Another senior diplomat said EU ambassadors had been summoned for consultations by Foreign Ministry officials in Abu Dhabi, the capital of the United Arab Emirates.
During the meeting, Abu Dhabi officials requested that EU foreign ministers, who will convene in Brussels on Monday for a conference, issue a communique over the use of European passports in the Mabhouh operation. The UAE is also demanding an explicit EU statement supporting the Emirates' authorities who are investigating the case.
According to the European source, the UAE government did not blame Israel for carrying out the assassination nor did it request that Israel be cited in the EU statement.
The source added that senior officials from Germany, France, Britain, Ireland and the EU met Sunday to agree on the language of the statement. Ireland is advocating the hardest line among all EU members by demanding that the statement explicitly refer to Israel.
According to the European source, the communique will include three key elements: the EU's condemnation of the use of European passports by members of the assassination team, an expression of support for the UAE government and investigators in Dubai, and a commitment to investigate the passport forgeries and theft identities as quickly as possible.
Discussions over the wording of the statement are expected to continue until Monday evening, by when it is likely to be released.
Meanwhile, the commander of the Dubai police revealed additional details about the January 20 assassination.
The police official, Dahi Khalfan, said the police had information that would not be disclosed currently but which related to the use by some of the assassins of diplomatic passports to enter Dubai.
The Dubai police chief added that some of the hit squad had been in the emirate for at least a year before the killing and used the same passports. He made the remarks to Al-Bayan, a newspaper published in the UAE.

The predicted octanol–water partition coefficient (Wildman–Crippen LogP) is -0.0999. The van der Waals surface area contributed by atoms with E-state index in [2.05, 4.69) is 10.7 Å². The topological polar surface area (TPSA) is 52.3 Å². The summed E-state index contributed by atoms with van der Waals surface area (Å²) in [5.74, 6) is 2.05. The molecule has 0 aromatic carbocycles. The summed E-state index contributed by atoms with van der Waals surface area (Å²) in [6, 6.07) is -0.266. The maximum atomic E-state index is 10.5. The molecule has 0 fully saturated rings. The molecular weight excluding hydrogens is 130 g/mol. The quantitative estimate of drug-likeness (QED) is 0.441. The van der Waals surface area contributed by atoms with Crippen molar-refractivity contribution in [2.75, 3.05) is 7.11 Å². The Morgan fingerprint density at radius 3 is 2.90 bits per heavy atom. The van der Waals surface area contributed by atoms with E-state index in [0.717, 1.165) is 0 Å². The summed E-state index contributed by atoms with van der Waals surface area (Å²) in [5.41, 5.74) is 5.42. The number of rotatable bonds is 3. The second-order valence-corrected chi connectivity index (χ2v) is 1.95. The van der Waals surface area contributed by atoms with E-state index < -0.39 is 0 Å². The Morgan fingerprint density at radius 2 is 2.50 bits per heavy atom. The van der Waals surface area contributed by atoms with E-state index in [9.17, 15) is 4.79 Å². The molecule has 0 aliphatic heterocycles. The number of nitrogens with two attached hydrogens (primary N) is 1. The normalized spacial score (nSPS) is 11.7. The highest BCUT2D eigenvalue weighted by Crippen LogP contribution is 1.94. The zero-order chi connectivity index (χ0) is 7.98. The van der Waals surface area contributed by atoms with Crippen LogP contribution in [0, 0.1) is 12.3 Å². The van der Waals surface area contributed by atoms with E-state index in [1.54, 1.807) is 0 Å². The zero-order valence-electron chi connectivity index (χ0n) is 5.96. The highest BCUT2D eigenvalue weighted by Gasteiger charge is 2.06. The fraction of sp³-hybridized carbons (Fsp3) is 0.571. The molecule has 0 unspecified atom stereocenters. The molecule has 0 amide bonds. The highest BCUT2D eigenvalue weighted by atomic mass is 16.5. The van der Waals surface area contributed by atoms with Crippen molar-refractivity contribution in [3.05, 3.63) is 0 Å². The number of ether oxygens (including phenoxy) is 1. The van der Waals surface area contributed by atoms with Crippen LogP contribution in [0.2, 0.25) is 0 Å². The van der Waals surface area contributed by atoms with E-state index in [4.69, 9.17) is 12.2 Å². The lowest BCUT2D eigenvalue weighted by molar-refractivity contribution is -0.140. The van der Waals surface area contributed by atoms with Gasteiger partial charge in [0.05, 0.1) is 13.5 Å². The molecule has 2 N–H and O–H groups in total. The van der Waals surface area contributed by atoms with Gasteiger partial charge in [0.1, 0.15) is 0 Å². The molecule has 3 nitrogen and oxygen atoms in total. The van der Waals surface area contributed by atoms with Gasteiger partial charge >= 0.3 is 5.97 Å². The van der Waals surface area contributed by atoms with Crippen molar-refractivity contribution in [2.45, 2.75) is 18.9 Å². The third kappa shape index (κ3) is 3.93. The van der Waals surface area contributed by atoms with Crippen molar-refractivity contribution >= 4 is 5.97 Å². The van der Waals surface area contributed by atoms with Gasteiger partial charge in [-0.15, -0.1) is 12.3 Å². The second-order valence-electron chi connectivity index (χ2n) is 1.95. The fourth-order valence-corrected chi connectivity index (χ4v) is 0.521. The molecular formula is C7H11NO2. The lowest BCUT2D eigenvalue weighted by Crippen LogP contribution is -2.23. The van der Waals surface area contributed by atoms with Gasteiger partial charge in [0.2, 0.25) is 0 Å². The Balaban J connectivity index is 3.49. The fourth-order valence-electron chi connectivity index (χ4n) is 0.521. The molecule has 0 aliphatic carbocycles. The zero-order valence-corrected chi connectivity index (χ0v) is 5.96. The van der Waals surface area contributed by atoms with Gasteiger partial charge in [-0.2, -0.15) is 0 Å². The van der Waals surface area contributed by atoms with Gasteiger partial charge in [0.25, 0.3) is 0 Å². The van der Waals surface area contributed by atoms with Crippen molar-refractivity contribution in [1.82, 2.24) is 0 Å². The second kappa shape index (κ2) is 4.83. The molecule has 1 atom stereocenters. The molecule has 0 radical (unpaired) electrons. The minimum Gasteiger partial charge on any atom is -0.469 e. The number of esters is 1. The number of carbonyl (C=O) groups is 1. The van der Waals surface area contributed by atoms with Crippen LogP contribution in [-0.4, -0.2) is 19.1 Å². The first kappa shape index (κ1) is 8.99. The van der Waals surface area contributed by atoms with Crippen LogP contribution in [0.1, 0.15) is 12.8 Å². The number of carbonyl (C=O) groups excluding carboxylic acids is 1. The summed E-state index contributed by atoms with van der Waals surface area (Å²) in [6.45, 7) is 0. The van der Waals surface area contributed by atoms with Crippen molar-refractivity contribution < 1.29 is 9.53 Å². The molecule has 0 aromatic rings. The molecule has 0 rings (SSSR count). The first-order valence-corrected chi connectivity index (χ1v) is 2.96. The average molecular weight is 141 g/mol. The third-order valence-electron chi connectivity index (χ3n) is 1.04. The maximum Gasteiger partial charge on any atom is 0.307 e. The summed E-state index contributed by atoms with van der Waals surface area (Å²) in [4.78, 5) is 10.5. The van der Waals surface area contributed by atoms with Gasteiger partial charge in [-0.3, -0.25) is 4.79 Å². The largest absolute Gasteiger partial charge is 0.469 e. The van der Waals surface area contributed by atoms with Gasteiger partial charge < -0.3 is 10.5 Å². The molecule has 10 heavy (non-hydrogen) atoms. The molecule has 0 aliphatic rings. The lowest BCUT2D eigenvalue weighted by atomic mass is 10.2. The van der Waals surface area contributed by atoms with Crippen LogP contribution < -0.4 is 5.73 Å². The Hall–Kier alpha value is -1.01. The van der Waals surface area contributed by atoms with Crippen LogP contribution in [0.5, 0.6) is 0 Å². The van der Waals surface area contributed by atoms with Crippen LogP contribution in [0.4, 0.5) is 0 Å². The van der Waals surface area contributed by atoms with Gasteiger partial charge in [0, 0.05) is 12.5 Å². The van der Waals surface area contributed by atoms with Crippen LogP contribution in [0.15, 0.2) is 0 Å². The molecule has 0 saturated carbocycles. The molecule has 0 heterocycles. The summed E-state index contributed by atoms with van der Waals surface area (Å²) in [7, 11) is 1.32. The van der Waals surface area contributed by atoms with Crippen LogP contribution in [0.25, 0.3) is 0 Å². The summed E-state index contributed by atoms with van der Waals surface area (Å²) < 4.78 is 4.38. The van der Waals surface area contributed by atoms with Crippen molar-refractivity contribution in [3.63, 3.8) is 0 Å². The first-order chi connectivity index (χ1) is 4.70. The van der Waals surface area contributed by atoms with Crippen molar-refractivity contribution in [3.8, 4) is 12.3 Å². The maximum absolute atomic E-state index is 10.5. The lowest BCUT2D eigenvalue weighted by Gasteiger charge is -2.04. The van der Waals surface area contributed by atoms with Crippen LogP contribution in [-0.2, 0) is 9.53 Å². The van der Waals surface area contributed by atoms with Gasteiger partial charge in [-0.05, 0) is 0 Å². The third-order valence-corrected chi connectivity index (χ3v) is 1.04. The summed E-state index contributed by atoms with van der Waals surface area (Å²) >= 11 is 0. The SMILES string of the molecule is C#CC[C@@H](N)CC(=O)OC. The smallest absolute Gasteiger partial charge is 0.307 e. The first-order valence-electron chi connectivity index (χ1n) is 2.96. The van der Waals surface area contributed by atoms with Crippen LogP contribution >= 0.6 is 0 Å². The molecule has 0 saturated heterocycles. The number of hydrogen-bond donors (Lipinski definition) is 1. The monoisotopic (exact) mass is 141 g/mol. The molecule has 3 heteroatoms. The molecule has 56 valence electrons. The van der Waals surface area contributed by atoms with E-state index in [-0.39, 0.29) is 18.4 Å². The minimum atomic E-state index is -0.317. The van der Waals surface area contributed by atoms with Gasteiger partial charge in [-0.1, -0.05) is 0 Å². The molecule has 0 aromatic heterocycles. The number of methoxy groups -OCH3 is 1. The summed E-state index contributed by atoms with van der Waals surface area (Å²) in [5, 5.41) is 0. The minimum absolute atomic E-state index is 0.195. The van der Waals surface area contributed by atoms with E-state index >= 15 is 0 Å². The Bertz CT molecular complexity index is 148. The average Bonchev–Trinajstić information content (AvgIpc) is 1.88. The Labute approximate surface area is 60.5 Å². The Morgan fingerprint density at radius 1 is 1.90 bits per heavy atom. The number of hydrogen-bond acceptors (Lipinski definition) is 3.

Khalfan said the information that led to the killing of Mabhouh came from an associate of a senior Hamas official, according to a statement published in another UAE newspaper, Al-Khaleej. Khalfan has been reported as saying the associate gave information about Mabhouh's arrival in Dubai.
Over the weekend, Hamas officials criticized Mabhouh's conduct. Hamas legislator Salah Bardawil said Mabhouh endangered himself by ordering airline tickets over the Internet and said the senior Hamas official even notified Mabhouh's family about where in Dubai Mabhouh was staying. Mabhouh's brother, however, denied that the family had received such information. For their part, Hamas spokesmen denied the Dubai police chief's account.
One spokesman, Sami Abu Zahari, denied there was an informant in Hamas. Another senior Hamas official criticized the Dubai authorities for failing to sufficiently involve the group in their investigation.
Moreover, Arab media reported yesterday that the UAE has asked Egypt to officially lodge a protest with Israel over the assassination as well as the alleged participation of two Palestinians who were arrested in connection with the hit.
Abu Dhabi's national security adviser met over the weekend with Egyptian President Hosni Mubarak. UAE officials said the arrested Palestinians were former members of the Palestinian Authority security apparatus